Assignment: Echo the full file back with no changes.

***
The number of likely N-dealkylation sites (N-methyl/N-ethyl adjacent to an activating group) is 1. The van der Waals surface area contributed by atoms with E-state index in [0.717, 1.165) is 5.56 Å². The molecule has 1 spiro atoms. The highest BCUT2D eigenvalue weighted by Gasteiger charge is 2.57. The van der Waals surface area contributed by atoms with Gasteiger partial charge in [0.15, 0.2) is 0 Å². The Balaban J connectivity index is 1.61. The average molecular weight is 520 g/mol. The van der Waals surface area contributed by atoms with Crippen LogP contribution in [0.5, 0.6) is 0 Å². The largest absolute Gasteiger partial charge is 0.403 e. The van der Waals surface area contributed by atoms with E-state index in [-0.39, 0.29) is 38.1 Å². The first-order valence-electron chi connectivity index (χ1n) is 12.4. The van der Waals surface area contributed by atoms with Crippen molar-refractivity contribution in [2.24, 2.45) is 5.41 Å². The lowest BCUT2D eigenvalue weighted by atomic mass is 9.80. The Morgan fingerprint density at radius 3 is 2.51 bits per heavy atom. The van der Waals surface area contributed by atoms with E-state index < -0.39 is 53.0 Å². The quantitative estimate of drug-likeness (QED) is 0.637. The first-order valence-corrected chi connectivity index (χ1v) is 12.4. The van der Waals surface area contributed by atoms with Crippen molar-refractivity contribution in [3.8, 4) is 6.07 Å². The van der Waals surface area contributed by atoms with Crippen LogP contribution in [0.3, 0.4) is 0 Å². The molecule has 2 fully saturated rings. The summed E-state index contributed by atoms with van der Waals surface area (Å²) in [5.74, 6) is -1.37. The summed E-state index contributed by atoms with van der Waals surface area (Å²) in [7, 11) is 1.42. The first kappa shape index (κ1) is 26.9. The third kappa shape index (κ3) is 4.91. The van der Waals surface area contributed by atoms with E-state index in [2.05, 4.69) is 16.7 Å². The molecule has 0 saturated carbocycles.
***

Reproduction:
The number of likely N-dealkylation sites (N-methyl/N-ethyl adjacent to an activating group) is 1. The van der Waals surface area contributed by atoms with E-state index in [0.717, 1.165) is 5.56 Å². The molecule has 1 spiro atoms. The highest BCUT2D eigenvalue weighted by Gasteiger charge is 2.57. The van der Waals surface area contributed by atoms with Gasteiger partial charge in [0.15, 0.2) is 0 Å². The Balaban J connectivity index is 1.61. The average molecular weight is 520 g/mol. The van der Waals surface area contributed by atoms with Crippen LogP contribution in [0.5, 0.6) is 0 Å². The largest absolute Gasteiger partial charge is 0.403 e. The van der Waals surface area contributed by atoms with E-state index in [-0.39, 0.29) is 38.1 Å². The first-order valence-electron chi connectivity index (χ1n) is 12.4. The van der Waals surface area contributed by atoms with Crippen molar-refractivity contribution in [2.24, 2.45) is 5.41 Å². The lowest BCUT2D eigenvalue weighted by atomic mass is 9.80. The Morgan fingerprint density at radius 3 is 2.51 bits per heavy atom. The van der Waals surface area contributed by atoms with E-state index < -0.39 is 53.0 Å². The quantitative estimate of drug-likeness (QED) is 0.637. The first-order valence-corrected chi connectivity index (χ1v) is 12.4. The van der Waals surface area contributed by atoms with Crippen molar-refractivity contribution in [3.8, 4) is 6.07 Å². The van der Waals surface area contributed by atoms with Crippen LogP contribution in [0.3, 0.4) is 0 Å². The molecule has 2 fully saturated rings. The summed E-state index contributed by atoms with van der Waals surface area (Å²) in [5.74, 6) is -1.37. The summed E-state index contributed by atoms with van der Waals surface area (Å²) in [7, 11) is 1.42. The first kappa shape index (κ1) is 26.9. The third kappa shape index (κ3) is 4.91. The van der Waals surface area contributed by atoms with E-state index in [2.05, 4.69) is 16.7 Å². The molecule has 0 saturated carbocycles.